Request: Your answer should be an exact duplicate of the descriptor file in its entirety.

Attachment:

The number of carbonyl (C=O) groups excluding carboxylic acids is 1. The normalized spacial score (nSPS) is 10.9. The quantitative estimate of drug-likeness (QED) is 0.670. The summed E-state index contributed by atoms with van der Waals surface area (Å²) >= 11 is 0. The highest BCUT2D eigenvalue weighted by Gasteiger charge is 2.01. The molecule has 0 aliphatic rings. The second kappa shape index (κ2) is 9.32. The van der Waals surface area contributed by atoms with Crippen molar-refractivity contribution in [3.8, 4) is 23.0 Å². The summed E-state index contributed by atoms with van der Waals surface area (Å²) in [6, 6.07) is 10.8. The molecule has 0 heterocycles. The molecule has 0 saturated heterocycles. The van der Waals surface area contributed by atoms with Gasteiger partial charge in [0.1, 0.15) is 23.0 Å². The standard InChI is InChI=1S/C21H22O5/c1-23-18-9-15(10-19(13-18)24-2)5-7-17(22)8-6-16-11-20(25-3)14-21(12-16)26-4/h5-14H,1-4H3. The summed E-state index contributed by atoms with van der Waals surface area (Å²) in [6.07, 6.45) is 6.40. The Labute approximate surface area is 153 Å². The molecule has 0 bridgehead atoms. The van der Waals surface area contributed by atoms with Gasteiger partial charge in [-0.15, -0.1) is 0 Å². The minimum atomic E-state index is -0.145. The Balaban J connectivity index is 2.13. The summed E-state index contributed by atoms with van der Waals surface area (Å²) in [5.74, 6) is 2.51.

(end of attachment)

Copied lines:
The number of carbonyl (C=O) groups excluding carboxylic acids is 1. The normalized spacial score (nSPS) is 10.9. The quantitative estimate of drug-likeness (QED) is 0.670. The summed E-state index contributed by atoms with van der Waals surface area (Å²) >= 11 is 0. The highest BCUT2D eigenvalue weighted by Gasteiger charge is 2.01. The molecule has 0 aliphatic rings. The second kappa shape index (κ2) is 9.32. The van der Waals surface area contributed by atoms with Crippen molar-refractivity contribution in [3.8, 4) is 23.0 Å². The summed E-state index contributed by atoms with van der Waals surface area (Å²) in [6, 6.07) is 10.8. The molecule has 0 heterocycles. The molecule has 0 saturated heterocycles. The van der Waals surface area contributed by atoms with Gasteiger partial charge in [0.1, 0.15) is 23.0 Å². The standard InChI is InChI=1S/C21H22O5/c1-23-18-9-15(10-19(13-18)24-2)5-7-17(22)8-6-16-11-20(25-3)14-21(12-16)26-4/h5-14H,1-4H3. The summed E-state index contributed by atoms with van der Waals surface area (Å²) in [6.07, 6.45) is 6.40. The Labute approximate surface area is 153 Å². The molecule has 0 bridgehead atoms. The van der Waals surface area contributed by atoms with Gasteiger partial charge in [-0.15, -0.1) is 0 Å². The minimum atomic E-state index is -0.145. The Balaban J connectivity index is 2.13. The summed E-state index contributed by atoms with van der Waals surface area (Å²) in [5.74, 6) is 2.51.